With guerrilla advertising, we wanted to be able to provide an extra service that was not common and that would set us apart from others. For example, Indigo was the first company to place a car on the rooftop of a building in Suleimani as part of a very successful marketing campaign.

Q: What would you recommend other startups do to differentiate themselves from others in Kurdistan, like you have?

A: Fundamentally, I would have to say that when you make the decision to commit, you must wholeheartedly commit 110%. This tenacity will instantly set you apart from others. Furthermore, I would strongly recommend thoroughly researching the industry you plan to go into so that you are as prepared as possible. And of course, always offer the best service as quality is key.

Q: What is the best part about being an entrepreneur in Kurdistan? How did you take advantage of working in your specific environment?

The best part for me is the ability to make decisions that can have an impact on everyday life and businesses in this relatively new market. If I want to introduce new ideas and concepts to this region, I have the power and freedom to make it happen and the results are noticeable within a relatively short period of time. That gives me great satisfaction.

Q: What is the biggest challenge you faced in starting up your business, and what is the biggest challenge you face today? Do you have general or specific suggestions for how entrepreneurs should approach common challenges?

A: Cash flow! My biggest challenge to date is cash flow. The most challenging aspect of my role is ensuring that there is enough cash in the business at the end of each month. There are things I have identified throughout my career to improve on with regards to managing cash flow. Having a good relationship with suppliers is one of them as it is vital.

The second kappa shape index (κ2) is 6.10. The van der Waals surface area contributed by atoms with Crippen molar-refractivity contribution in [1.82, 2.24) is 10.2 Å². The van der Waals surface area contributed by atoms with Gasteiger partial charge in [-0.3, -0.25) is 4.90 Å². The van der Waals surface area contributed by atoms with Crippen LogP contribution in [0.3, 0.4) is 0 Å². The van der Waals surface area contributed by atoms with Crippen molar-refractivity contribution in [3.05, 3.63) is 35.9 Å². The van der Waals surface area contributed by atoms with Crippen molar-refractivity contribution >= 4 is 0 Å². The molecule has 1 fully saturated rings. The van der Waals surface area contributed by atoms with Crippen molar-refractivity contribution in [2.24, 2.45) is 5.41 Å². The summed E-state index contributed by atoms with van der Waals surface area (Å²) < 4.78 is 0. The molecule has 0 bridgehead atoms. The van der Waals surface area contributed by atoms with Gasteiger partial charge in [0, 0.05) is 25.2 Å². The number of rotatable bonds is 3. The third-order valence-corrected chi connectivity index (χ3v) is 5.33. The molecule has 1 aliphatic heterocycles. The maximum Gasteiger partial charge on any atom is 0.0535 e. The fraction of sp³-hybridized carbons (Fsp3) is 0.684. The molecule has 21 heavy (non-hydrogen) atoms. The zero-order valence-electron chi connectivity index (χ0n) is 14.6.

Furthermore, I would strongly advise anyone intending on setting up a business to look painstakingly at all the relevant legislation and regulations concerning your chosen industry so that you don’t get hit with any nasty surprises in the future. The better equipped you are with regards to this knowledge, the better the decision making process will be.

Q: What strategies do you have to make your team more productive and creative?

It is really important to me to allow my team as much freedom as possible. I do this by creating a working environment whereby they feel confident to express themselves and are encouraged to contribute new ideas and concepts to help us grow as a company, together. I see Indigo as a family and within our family everyone is valued as they play an important role in our success.

Q:  Are there any last things you would say to those reading this article, either in Kurdistan, or the rest of the world?

A: Ideas are plenty and an idea is essentially just an idea. It is the people behind the idea who cultivate it into something great. It is fundamental to have a great team around you and that you urge them to be as involved as possible. I believe this is why we have enjoyed working with such an honest, committed and talented group of individuals, both past and present, who have been united in championing our common goals and have subsequently enabled our success.